Outcomes of resective surgery in children and adolescents with focal lesional epilepsy: The experience of a tertiary epilepsy center.Epilepsy Behav. 2016 10; 63:67-72.EB
This study aimed to investigate the efficacy of resective surgery in children with focal lesional epilepsy by evaluating the predictive value of pre- and postsurgical factors in terms of seizure freedom.
This study included 61 children aged between 2 and 18years who were admitted to the pediatric video-EEG unit for presurgical workup. Each patient was evaluated with a detailed history, video-EEG, neuroimaging, and postsurgical outcomes according to Engel classification to predict postsurgical seizure freedom. All the possible factors including history, etiology, presurgical evaluation, surgical procedures, and postsurgical results were analyzed for their predictive value for postoperative seizure freedom.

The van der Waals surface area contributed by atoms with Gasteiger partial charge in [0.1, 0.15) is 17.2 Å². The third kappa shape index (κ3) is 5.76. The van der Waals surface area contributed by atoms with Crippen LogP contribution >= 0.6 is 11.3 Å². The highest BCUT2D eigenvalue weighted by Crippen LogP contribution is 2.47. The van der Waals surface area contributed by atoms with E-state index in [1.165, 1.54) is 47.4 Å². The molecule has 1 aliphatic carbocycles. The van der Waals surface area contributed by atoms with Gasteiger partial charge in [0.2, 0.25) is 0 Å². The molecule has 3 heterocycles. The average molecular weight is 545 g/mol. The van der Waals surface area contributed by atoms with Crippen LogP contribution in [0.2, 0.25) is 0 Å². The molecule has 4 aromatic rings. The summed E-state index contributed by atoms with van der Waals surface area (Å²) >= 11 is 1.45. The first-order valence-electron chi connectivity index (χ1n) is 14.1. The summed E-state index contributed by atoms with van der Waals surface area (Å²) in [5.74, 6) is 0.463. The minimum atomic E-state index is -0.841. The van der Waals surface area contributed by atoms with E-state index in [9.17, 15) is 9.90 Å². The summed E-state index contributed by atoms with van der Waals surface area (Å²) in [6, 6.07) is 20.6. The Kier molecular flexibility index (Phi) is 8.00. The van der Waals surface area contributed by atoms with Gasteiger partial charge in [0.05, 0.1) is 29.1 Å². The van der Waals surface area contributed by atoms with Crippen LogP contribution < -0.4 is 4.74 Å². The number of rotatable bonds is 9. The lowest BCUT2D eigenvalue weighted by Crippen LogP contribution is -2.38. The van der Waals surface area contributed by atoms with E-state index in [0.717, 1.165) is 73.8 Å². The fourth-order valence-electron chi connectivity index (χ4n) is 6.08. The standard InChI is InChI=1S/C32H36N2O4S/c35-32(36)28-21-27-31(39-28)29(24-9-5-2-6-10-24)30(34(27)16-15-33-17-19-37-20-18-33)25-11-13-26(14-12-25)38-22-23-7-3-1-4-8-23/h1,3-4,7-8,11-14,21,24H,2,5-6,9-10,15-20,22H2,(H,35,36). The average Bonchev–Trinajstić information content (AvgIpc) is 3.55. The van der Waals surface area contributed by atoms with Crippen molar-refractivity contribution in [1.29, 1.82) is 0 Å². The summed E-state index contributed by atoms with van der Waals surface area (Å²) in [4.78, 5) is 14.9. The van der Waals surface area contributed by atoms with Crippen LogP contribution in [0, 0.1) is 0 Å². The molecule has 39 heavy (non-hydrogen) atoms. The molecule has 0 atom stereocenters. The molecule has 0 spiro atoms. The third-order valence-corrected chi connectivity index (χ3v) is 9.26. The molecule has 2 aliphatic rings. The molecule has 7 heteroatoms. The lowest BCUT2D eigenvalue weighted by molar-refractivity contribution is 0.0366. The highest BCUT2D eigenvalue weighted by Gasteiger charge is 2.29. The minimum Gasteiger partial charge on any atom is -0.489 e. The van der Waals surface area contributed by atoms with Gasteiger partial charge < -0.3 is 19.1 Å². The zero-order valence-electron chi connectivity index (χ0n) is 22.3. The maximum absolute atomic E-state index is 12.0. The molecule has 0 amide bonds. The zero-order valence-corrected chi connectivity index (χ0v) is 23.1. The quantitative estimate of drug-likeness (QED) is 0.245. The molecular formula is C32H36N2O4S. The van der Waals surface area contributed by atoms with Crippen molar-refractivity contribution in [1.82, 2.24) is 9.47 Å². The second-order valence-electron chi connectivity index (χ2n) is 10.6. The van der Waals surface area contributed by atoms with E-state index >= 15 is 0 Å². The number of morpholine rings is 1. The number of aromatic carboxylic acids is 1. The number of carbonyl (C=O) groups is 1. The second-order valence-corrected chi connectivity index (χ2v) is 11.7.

Of the 61 patients, 75% were diagnosed as having temporal lobe epilepsy (TLE), and 25% were diagnosed with extra-TLE. Two years after the surgery, 78.6% were seizure-free, of which 89% had TLE, and 50% had extra-TLE (p<0.05). Patients were more likely to have a favorable outcome for seizure freedom if they had rare seizure frequency, focal EEG findings, and focal seizures; had a temporal epileptogenic zone; or had TLE and hippocampal sclerosis. On the other hand, patients were more likely to have unfavorable results for seizure freedom if they had younger age of seizure onset, frequent seizures before the surgery, a frontal or multilobar epileptogenic zone, secondarily generalized seizures, extra-TLE with frontal lobe surgery, or focal cortical dysplasia.
Resective surgery is one of the most effective treatment methods in children with intractable epilepsy. A history of young age of seizure onset, frequent seizures before surgery, secondarily generalized seizures, a multilobar epileptogenic zone, frontal lobe surgery, and focal cortical dysplasia (FCD) are the most important predictive factors indicating that a patient would continue having seizures after surgery. On the other hand, focal seizure semiologies, temporal lobe localization, and hippocampal sclerosis indicate that a patient would have better results in terms of seizure freedom.